Scala functional programming
By Leonardo Giordani Published on

The problem

P12 (**) Decode a run-length encoded list. Given a run-length code list generated as specified in problem P10, construct its uncompressed version.

Example:

scala> decode(List((4, 'a), (1, 'b), (2, 'c), (2, 'a), (1, 'd), (4, 'e)))
res0: List[Symbol] = List('a, 'a, 'a, 'a, 'b, 'c, 'c, 'a, 'a, 'd, 'e, 'e, 'e, 'e)

Initial thoughts

The problem is simple, being just a reverse version of the last two problems. The target is to build a list from another one, so it should be possible to find both a recursive and a functional solution. The only problem is that we may easily build a list for each element, but we shall end up with a flat list. So flatMap() from problem 07 will come in play again.

The recursive solution

Since I decided to use flatMap(), which basically acts like map() but then inserts the resulting list into the target list (indeed flattening it), I have to write a function that converts a (Int, A) tuple into a List[A], where A is a type of choice.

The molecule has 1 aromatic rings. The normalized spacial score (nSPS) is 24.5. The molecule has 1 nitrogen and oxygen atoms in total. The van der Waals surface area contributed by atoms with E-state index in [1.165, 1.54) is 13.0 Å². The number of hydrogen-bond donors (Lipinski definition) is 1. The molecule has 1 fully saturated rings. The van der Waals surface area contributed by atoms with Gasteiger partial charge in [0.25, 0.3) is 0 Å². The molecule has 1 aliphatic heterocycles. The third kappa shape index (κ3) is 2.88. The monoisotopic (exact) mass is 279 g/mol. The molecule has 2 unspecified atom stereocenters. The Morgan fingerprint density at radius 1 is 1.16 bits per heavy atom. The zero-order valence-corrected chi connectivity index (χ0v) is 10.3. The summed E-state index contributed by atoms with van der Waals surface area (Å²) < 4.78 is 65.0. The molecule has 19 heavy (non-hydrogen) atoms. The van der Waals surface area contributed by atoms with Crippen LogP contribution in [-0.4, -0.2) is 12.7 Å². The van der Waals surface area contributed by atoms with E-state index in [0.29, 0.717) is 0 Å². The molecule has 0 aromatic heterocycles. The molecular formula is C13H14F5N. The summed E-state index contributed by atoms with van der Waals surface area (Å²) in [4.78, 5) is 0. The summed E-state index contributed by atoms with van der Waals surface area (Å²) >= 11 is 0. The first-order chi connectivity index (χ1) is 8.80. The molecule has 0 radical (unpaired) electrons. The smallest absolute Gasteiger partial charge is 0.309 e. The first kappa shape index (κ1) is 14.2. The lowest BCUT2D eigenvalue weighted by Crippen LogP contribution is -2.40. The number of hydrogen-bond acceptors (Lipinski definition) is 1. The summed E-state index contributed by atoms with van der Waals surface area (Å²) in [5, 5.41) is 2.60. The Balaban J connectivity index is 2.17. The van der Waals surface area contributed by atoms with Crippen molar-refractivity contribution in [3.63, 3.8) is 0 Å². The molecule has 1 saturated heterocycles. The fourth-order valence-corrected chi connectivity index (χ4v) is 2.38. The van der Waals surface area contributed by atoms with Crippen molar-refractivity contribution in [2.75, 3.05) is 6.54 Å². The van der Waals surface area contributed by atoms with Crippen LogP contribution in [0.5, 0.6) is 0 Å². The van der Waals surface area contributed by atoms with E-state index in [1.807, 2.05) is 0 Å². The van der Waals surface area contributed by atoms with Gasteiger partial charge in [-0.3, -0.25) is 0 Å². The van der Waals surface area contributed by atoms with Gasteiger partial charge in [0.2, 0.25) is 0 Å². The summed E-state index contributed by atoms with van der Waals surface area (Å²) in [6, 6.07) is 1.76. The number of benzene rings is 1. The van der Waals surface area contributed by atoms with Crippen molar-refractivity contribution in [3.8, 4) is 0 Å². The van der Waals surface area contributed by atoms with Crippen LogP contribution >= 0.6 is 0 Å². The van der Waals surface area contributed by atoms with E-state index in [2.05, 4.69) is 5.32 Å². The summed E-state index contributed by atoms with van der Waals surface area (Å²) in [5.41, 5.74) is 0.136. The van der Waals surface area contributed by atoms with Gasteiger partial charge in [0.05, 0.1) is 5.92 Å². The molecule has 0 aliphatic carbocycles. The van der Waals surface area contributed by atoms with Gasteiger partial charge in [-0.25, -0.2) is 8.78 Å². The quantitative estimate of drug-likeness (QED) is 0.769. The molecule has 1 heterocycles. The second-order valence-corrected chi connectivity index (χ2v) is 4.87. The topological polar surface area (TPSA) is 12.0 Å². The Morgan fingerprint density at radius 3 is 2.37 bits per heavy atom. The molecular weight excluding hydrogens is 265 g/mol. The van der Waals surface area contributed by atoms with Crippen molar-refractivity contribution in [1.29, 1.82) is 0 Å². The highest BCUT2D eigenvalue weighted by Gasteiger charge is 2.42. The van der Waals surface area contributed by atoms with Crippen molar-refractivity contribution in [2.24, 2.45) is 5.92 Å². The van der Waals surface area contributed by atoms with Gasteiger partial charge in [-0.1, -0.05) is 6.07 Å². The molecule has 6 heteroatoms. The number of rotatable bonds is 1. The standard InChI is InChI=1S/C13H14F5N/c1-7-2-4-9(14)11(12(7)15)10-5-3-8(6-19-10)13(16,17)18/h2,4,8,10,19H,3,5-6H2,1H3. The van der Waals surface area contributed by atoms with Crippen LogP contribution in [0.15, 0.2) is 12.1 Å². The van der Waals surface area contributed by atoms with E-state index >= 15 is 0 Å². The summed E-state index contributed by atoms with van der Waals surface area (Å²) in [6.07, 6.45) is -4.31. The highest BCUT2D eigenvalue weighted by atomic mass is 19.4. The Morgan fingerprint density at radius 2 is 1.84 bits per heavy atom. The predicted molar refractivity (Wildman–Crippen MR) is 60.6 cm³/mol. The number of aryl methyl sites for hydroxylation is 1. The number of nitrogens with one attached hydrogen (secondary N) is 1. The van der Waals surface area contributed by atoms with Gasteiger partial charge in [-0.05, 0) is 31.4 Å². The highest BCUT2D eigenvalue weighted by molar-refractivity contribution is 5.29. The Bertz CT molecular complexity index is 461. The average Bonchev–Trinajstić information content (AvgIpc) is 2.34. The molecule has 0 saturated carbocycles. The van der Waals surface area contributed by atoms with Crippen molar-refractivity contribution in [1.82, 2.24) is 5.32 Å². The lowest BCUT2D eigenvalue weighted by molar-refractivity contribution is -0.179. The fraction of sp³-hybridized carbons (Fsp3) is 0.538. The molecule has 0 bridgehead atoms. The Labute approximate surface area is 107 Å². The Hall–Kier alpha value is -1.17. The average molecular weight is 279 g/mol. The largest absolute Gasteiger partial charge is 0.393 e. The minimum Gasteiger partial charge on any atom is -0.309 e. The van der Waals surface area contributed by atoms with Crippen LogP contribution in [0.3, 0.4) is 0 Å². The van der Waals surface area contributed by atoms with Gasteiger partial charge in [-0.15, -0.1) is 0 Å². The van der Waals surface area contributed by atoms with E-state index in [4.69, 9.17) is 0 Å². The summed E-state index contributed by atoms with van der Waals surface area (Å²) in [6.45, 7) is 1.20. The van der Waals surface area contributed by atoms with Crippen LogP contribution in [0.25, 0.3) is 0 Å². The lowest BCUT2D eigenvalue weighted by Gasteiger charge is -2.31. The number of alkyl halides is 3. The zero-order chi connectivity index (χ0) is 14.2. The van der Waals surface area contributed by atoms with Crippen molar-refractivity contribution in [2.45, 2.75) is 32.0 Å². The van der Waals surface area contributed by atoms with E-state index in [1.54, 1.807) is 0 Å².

The only issue in building lists in Scala is that the ::: operator works with two lists, so we have to build a list with the current head to be able to append it.

def decode[A](l: List[(Int, A)]):List[A] = {
    def _expand(res: List[A], rem:(Int, A)):List[A] = rem match {
        case (0, _) => res
        case (n, h) => _expand(res:::List(h), (n -1, h))
    }

    l flatMap { e => _expand(List(),e) }
}

The last call is a mapping. Each element is mapped into a list by the _expand() function, while flatMap() does the flattening job.

The functional solution

There is a simpler way that makes use of a function of the List object. Object and classes are two different entities in Scala, and objects are singletons that encapsulate constructor (and de-constructor) methods.

The fill() method is documented here, and we are interested now in the one-dimensional version. As you can see from the documentation, this function is curried (see problem 04) and accepts as first parameter the length of the list and as second parameter the element to put into the list itself.

We are just interested in repeating an element this time, so the function invocation is very simple

def decode2[A](l: List[(Int, A)]):List[A] = {
    l flatMap { e => List.fill(e._1)(e._2) }
}

Scala tuples may be indexed using the _index notation, starting from 1 (while lists are indexed from 0). Here, just like in the recursive solution, we have to use flatMap() to flatten the resulting list.

Final considerations

Writing this solution I renewed my knowledge of flatmapping, learned that Scala classes have companion objects, learned how to create lists and how to index tuples.

Feedback

Feel free to use the blog Google+ page to comment the post. The GitHub issues page is the best place to submit corrections.

Part 12 of the "99 Scala Problems" series